Blurry vision in the morning can catch you off guard, but it’s usually not a major issue. Dry eyes, sleep debris, and medications are common culprits. But there are other factors like high blood sugar, hormonal changes, and even lifestyle choices like sleeping position and alcohol consumption that can play a role. In this article, we explore why this might happen and what you can do about it.
On This Page
You wake up, yawn, and realize your vision is a little foggy. One reason could be dry eyes. When you sleep, you don’t blink, so your eyes may not be as well-lubricated as they are during the day. Usually, a few blinks, and you’re back to normal.
Sleeping on Your Face
Believe it or not, the way you sleep can affect your vision. Sleeping on your face can put pressure on your eyes, contributing to blurry vision upon waking. If you’re a face sleeper, try switching to sleeping on your back or side.
Drinking Alcohol Before Bedtime
Consuming alcohol before going to sleep can also affect your eyes. Alcohol dehydrates your body, including your eyes, which may lead to blurry vision when you wake up. To mitigate this, try reducing alcohol consumption, especially close to bedtime.
Another reason you might experience this temporary vision issue is the presence of sleep debris, also known as “eye gunk” or “sleep,” in the corners of your eyes. This stuff accumulates when you’re asleep and can blur your vision until you wash it away. So, before you panic, try rinsing your eyes with cool water.
Medication Side Effects
Are you on any medications? Some medicines, such as antihistamines or certain types of antidepressants, can dry out your eyes. Therefore, if you’ve started a new medication and notice blurry vision in the morning, consult your healthcare provider for an alternative solution.
Sleeping with Contact Lenses: A Risky Choice
Sleeping with your contact lenses in is not advisable. It restricts the flow of oxygen to your eyes, which can result in blurry vision in the morning. Make it a habit to remove your contacts before bedtime to avoid this issue.
Elevated Blood Sugar Levels
In people with diabetes, high blood sugar levels can cause fluid shifts in the eyes, affecting your vision. In such cases, the blurriness usually goes away as your sugar levels stabilize. Nonetheless, if this becomes a recurring problem, it’s crucial to speak to your healthcare provider for proper management and control of your blood sugar levels.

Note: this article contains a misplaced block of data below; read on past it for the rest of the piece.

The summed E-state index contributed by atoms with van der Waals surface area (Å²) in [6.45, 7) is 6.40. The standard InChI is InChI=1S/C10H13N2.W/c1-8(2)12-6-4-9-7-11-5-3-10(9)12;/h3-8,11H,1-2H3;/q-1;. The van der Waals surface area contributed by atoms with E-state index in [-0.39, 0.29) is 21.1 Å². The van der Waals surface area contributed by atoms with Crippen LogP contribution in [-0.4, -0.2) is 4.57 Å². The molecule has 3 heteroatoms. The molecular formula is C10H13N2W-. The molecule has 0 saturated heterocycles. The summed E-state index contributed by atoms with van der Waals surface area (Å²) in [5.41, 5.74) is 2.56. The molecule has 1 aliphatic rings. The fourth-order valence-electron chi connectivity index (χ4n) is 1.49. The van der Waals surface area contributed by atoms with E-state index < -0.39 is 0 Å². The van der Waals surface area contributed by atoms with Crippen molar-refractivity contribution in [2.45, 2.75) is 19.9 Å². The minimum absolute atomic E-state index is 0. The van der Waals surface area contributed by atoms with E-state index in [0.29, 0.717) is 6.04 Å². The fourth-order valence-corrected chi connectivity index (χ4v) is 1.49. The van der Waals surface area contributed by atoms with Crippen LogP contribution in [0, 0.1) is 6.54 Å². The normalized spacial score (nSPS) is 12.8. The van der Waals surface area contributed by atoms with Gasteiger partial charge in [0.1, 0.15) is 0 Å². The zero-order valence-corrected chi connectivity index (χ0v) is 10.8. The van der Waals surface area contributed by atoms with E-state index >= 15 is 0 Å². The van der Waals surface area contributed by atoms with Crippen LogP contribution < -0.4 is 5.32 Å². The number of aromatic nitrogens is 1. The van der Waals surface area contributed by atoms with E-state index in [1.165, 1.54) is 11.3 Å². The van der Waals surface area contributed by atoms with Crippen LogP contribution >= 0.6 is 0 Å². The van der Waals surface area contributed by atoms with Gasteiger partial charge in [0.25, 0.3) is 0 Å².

Hormonal Changes: Especially for Women
Fluctuating hormones can also be a culprit. For women, hormonal imbalances during the menstrual cycle can lead to dry eyes and, consequently, blurry vision. Moreover, pregnant women may experience similar symptoms due to hormonal shifts.
High Blood Pressure: Don’t Ignore This
High blood pressure can cause a range of health issues, and believe it or not, it can also affect your vision. The strain on your blood vessels can lead to minor blurriness. If you’ve been diagnosed with high blood pressure, make sure you’re monitoring it regularly.
Allergies: The Seasonal Suspect
Seasonal allergies can cause inflammation and swelling in the eyes. If you wake up with blurry vision during allergy season, this might be why. Over-the-counter eye drops can provide temporary relief, but for ongoing issues, a trip to the allergist is advisable.
Infection or Inflammation: When to Seek Medical Advice
In some instances, eye infections like conjunctivitis or inflammation can result in blurry vision. Symptoms often include redness, itching, and discharge. If you suspect an infection, it’s best to seek medical advice promptly to prevent complications.
As you age, the likelihood of waking up with blurry vision increases. This is often due to the natural aging process affecting the muscles in your eyes. While it’s a normal part of aging, regular eye check-ups can help you stay ahead of any potential issues.
Each of these reasons offers a possible explanation for your morning blurry vision. While some are straightforward to address, others may require medical intervention. Always talk to your healthcare provider for a proper diagnosis and treatment.